Choosing to be a vegan didn’t happen to me overnight. It is not like you wake up in the morning, and all of a sudden, you look at yourself in the mirror and decide to save the world by being a vegan. There is also no coincidence to take on the journey to veganism.
I didn’t watch any inspiring vegan movement films and books. I didn’t know any vegan celebrities, filmmakers, and Instagram influencers because neither I don’t follow them nor I have social media account — apart from youtube. I never look at a particular public figure whose campaigns and fights for cruelty-free movement has inspired many to begin with their journey. I just watched a documentary about animal cruelty and veganism after six months of my transitional period of being a vegan. The hero of this journey is me, and I am doing it in my phase and awareness.
Asthma is running wild in my family blood. So inheriting an auto-immune illness has been in my family blood. I was told I have to live with it. Three years ago, I had gout. The unbearable pains from the swollen feet were unbearable. The list went on to several other medical conditions. Advice from a doctor was to cut off red meat consumption and reduce the amount of alcohol. I took it on board. I cut off my red meat diet for good-I gave away my beloved barbeque grill to a friend.
So being a pollo-pescatarian for three years is my transitional period before becoming a vegetarian that led me to veganism. During the three years of ‘the transition’, I grew my curiosity of plant-based ingredients and cooking techniques. My tastebud was quite vanilla. I only cooked and ate what I grew up and familiar.
I watched vegan YouTubers and bought a vegan cookbook not because I wanted to cook vegan food, but it was out of curiosity. There are no single vegan YouTuber nor vegan cookbook writer I look to her/him. Every one of them has different methods and perspective in seeing what vegan food for them. One person is always obsessed with veganising junk food into vegan junk food. The other focus on incorporating replacement ingredients into the vegetarian diet from different cultures to their cooking, such as an Indian saag puree curry, palak paneer dish, usually served with cottage cheese can be replaced with grilled bite size tofu or a Western-style scrambled egg with scrambled tofu. The humble young jackfruit curry I enjoyed when I was a child — we call it gulai nangka — and forgotten in my adult lifetime has risen to fame to create a pulled pork or salmon alike textures to make vegan pulled pork Banh Mi sub-sandwich. Some others utilise the humble middle eastern staple of chickpea into their one-bowl dish of creamy soup or chickpea flour frittata. I found myself watching their cooking shows and reading articles my new hobby.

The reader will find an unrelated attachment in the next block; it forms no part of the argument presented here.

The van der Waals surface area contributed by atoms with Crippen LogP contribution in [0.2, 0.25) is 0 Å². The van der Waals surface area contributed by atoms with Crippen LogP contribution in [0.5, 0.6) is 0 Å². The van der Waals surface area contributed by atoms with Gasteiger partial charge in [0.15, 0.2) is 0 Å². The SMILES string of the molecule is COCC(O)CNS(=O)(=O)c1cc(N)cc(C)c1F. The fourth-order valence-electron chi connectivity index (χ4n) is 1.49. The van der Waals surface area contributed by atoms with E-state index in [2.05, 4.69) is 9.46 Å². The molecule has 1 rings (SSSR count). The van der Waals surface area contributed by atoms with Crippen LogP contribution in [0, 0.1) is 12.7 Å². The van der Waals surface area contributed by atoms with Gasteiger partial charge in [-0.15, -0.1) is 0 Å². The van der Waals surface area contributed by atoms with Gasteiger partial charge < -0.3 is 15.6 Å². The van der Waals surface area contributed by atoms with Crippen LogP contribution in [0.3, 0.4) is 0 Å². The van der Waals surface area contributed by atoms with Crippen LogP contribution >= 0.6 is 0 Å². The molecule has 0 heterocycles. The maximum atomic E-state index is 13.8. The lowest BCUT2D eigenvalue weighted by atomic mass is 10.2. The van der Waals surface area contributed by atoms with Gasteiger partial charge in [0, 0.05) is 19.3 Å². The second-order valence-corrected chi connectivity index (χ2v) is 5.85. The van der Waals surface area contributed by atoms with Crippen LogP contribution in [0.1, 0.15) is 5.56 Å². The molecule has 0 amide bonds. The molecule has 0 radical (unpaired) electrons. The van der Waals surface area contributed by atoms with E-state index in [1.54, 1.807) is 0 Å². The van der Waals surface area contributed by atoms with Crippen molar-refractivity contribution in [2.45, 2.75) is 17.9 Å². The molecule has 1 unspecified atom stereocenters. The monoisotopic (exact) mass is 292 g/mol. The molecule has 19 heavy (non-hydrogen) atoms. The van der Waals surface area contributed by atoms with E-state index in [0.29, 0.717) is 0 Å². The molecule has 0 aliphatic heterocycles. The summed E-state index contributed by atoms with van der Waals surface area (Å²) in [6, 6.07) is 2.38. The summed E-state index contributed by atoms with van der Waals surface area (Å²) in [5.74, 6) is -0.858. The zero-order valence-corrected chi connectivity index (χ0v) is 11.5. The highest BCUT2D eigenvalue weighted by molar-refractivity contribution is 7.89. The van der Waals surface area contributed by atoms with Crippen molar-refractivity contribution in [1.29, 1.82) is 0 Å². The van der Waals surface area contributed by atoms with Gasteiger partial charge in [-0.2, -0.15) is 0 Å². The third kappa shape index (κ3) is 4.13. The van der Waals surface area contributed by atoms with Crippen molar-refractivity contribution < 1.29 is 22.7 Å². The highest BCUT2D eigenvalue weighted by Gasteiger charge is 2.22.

Despite their differences of approach, all of them seem to have found similar ground in their cooking. They utilise some essential ingredients in their dish as the components to enhance tastes resemblance to egg, meat, cheese, and dairy. Nutritional yeast as a taste enhancer of cheese and nutty and chia seed soaked a few tablespoons of cold water is only one of a few other ways as an egg replacer.
Apart from eating those boring salads, I figured out that you can veganise any meat-based meal. From burger, fried chicken to curry, but don’t expect you’ll meet the same faith as your conventional tastebud of meat. For me, what we taste delicious is about how we change the narrative what delicious means to us. So taste is a matter of perspective developed over times of eating experiences.
Living in the Western world, we’ve never considered Umami as the fifth element in taste before. Umami is also known as the fifty flavours — from the four long-ingrained tastes of sweet, sour, salty, and bitter — is some pleasant savoury flavour derived from a Japanese word of Umai. This umami element is commonly found in dashi stock, a clear stock usually made of bonito fish flakes, kombu kelp seaweed, dried shitake mushroom, and dried sardines. Not until 1990, it was finally recognised as a distinct fifth taste at the International Symposium on glutamate. While the Japanese had used the umami ingredients such as kombu, mushrooms as the main component of Umami, in the Western world, only in 2006 University of Miami neuroscientists validated it as the fifth element.
So here we are now, hearing the word Umami from celebrity chefs and cooking shows like a new toy. Recently, came along the time when the parmesan cheese we love to top on our pasta found its Umami throughout our evolving taste as endless eating experiences.